This convoy opened the war-time route to England and the Soviet Union, carrying vital supplies to overseas allied forces, and many of the crew members on these ships lost their lives. Their losses were proportionately higher than those of all the other military forces.

The merchant navy was the backbone of the supply system in the North Atlantic that helped preserve the freedom of the British and of their allies. At the beginning of the war, Canada's merchant navy, which was governed by the very strict measures in the Canada Shipping Act, had a total of 37 ocean going ships and about 1,400 seamen.

The government played an active role in the evolution of the situation. A Canadian interdepartmental merchant navy commission was established. A crown corporation, Wartime Merchant Shipping Limited, was set up in 1941 to look after the merchant navy and, the following year, the Park Steamship Company was created to supervise merchant seamen and ships under construction.

Recruiting offices were set up to send people where demand was strongest. Merchant seamen were under the authority of DND's naval section. Ships left in convoys or alone, with sealed orders from the British admiralty that were handed out locally by the commander of the naval forces.

In spite of the casualties, by the end of the war, Canada had 157 ships and some 12,000 seamen, or an additional 120 ships and 10,600 seamen. We had the third largest merchant navy in the world.

On February 8, 1944, C.D. Howe, the Minister of Munitions and Supplies, said on CBC radio that “without our merchant seamen, our combat forces would have been immobilized and the brilliant campaign in North Africa would not have been possible. We would not have succeeded in landing on the coasts of Sicily and Italy”. Without our seamen, thousands of soldiers would not have been transported to the battlefields of Europe or the Pacific, as members of inter-allied operations clearly remembered. They were also responsible for delivering Malta.

Their precious cargoes made them immediate targets for the Axis powers. The German strategy was to follow the merchant marine to cut the supply lines to Canadian ships. German submarines and planes knew their itineraries and unmercilessly attacked the merchant ships. In addition, the German submarines hunted them up and down the Atlantic coast in an effort to find them, monitor them and catch them.

In fact, in 1942, they penetrated deep into the Gulf of St. Lawrence where they attacked a convoy and sunk six merchant ships, including two Canadian ships and two of their Canadian escorts.

British Prime Minister Winston Churchill admitted, and I quote: “I was much more concerned over this battle than I had been over the glorious air battle known as the Battle of Britain”. He acknowledged that all would have been lost had the merchant marine failed. However, it succeeded and kept the British and their allies in the war.

Before the start of the second world war, the German navy had planned a campaign to attack allied merchant marine ships en route from North America. The destruction of the merchant marine ships, which were neither well armed nor well armoured, became the prime objective of the Nazi warships, planes and submarines.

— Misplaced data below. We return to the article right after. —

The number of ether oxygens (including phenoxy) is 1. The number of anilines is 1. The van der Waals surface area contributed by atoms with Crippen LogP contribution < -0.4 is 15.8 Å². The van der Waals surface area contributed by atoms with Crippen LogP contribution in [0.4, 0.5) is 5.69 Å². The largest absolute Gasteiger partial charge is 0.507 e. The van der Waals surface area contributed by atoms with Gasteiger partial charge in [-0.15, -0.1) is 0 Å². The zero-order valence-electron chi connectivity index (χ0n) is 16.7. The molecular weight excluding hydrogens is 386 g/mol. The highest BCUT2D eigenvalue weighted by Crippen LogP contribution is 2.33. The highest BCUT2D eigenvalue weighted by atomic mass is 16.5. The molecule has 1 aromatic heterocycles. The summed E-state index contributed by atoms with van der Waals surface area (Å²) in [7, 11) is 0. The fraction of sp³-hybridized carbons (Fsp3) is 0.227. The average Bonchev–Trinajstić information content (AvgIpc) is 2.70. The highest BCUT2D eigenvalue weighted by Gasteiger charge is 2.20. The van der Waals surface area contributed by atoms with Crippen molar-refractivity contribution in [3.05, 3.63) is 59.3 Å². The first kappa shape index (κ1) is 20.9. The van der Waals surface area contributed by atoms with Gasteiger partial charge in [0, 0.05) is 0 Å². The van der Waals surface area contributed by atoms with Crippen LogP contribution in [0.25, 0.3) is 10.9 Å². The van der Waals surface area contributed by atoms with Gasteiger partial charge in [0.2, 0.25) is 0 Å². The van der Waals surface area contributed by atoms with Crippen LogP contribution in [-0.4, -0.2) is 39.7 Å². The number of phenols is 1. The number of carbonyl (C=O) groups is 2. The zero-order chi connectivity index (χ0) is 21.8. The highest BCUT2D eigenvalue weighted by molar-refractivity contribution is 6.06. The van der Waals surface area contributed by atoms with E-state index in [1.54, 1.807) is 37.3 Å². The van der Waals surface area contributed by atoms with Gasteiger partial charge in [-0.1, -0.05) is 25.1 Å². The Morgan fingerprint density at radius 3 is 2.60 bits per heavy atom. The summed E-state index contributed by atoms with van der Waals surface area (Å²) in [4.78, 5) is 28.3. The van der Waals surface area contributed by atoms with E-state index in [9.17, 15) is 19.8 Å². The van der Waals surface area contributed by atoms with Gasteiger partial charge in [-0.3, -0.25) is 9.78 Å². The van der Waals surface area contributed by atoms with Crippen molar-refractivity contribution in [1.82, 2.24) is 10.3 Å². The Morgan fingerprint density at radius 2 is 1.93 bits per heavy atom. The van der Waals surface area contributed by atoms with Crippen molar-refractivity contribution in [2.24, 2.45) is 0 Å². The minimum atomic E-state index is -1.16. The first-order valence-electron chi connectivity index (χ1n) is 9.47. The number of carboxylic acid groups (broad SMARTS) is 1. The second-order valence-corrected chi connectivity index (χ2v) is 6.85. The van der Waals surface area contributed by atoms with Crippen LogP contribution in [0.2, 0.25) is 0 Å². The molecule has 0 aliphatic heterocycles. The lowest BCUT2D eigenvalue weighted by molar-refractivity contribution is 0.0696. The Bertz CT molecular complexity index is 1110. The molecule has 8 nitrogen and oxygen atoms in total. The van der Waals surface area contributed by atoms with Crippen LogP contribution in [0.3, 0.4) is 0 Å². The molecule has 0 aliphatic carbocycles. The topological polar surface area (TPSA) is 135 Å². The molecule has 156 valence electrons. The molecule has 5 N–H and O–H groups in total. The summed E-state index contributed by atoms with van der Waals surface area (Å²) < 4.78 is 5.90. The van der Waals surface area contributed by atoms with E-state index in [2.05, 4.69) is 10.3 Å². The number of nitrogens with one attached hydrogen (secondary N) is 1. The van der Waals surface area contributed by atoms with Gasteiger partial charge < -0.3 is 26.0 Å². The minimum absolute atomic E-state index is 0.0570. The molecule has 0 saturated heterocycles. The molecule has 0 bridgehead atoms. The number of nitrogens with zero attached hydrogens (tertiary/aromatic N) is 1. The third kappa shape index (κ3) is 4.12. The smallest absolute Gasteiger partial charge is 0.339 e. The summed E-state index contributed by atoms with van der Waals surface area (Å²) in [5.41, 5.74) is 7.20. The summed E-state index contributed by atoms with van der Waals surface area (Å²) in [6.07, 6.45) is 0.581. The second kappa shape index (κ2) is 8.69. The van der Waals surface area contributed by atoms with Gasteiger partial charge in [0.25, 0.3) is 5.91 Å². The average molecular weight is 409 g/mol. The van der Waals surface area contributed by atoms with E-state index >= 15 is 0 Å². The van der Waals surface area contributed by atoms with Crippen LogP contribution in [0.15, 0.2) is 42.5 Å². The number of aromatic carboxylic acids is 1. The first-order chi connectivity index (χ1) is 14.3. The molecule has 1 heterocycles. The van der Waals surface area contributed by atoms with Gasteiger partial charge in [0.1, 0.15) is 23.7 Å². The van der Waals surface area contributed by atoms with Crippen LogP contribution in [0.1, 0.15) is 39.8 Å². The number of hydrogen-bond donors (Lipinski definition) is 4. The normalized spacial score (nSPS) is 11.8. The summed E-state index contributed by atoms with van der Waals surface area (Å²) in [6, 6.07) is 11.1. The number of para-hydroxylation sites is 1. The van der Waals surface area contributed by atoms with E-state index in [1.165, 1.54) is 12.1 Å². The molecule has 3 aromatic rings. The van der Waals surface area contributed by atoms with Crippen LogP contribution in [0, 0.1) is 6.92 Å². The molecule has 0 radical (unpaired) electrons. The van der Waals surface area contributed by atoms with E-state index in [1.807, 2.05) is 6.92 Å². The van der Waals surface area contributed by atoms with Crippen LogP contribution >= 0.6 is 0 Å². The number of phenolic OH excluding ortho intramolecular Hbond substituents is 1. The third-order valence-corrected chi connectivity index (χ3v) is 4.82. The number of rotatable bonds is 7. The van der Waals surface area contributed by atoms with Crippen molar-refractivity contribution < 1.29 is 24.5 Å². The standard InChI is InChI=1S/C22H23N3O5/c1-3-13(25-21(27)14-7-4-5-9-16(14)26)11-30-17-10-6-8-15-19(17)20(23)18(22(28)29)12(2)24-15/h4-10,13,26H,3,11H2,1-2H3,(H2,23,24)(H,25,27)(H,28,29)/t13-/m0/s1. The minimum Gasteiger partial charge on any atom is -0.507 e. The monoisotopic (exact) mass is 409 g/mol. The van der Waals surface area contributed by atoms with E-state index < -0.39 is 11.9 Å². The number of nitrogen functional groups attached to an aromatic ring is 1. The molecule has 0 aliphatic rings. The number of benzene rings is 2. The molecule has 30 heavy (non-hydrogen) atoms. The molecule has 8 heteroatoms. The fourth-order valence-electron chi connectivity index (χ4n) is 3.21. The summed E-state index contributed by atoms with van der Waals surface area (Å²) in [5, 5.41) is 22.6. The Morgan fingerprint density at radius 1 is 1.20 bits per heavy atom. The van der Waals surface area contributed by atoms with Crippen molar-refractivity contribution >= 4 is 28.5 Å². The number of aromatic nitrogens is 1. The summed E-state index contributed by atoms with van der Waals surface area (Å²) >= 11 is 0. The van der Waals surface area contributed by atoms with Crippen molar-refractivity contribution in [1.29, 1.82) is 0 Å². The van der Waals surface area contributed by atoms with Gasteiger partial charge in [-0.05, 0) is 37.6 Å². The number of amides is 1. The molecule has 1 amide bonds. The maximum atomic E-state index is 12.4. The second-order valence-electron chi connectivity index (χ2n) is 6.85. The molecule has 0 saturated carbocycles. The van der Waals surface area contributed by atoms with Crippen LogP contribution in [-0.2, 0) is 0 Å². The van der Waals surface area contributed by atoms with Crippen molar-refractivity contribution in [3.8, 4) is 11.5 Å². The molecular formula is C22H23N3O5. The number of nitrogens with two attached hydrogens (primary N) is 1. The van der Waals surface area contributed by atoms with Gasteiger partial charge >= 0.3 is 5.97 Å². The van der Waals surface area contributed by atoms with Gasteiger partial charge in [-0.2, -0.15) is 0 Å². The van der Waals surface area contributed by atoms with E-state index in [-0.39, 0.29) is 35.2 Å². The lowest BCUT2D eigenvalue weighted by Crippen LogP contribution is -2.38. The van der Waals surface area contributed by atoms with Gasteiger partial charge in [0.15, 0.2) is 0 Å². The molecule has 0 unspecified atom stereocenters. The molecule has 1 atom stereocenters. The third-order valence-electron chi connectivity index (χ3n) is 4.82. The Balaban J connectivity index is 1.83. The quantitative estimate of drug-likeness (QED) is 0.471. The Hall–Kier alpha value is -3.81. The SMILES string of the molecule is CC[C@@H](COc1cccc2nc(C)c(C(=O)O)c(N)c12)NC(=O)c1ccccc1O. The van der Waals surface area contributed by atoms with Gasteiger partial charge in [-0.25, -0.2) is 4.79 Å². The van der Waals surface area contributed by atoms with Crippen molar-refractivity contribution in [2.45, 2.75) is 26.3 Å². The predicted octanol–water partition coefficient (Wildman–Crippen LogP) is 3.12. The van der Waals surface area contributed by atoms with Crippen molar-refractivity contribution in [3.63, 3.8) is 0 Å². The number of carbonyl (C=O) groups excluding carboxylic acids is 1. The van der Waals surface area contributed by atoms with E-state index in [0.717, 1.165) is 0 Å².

Packs of 10 or 12 German submarines roamed the Atlantic to hit and sink the supply ships. German aircraft bombarded them as they approached the coast of Europe. German warships disguised as cargo ships used their hidden deck guns to attack the merchant marine fleet at sea. Alone or in convoy, these ships faced the risk of attack at any point.

As the orders of the German high command indicate, the merchant seamen were at the heart of the Battle of the Atlantic. As the merchant ships were constant targets for enemy ships, the allied warships were unable to detect or combat German submarines. Until 1942, the mere sight of a submarine periscope was enough to put convoys to flight. Slower replenishment vessels trailed behind and were torpedoed. Merchant ships were not equipped for serious fighting.

While they were required to carry anti-aircraft guns as well as gas and fire protection equipment, merchant ships were seldom able to defend themselves against torpedoes, bombs and shells launched by heavily armed enemy ships. This was what the merchant marine was up against during the war.

In other cases, the most valuable cargo was placed in the middle of the convoy, the surrounding ships acting as buffers. The ships on the outside were the easiest targets. When under attack and heavily damaged, they were left to their own devices. If the ship sank, seamen then faced the perils of freezing water, icy gusts of wind and 10-foot waves. They knew they were likely to die. The German submarine commanders had received the order to take no prisoners. Fortunately, some did anyway.

It was not until 47 years after the second world war that legislation was finally introduced in this respect.

In 1992, the government passed a bill to correct these anomalies, namely the Merchant Navy Veteran and Civilian War-related Benefits Act. This act provided wartime merchant seamen with the same rights to all the benefits that were currently available to the armed forces, but not retroactively, and without recognizing the merchant navy as a paramilitary force.

Bill C-61 introduces some technical changes by which merchant navy veterans will be covered by the major pieces of legislation that apply to veterans, but once again without retroactivity.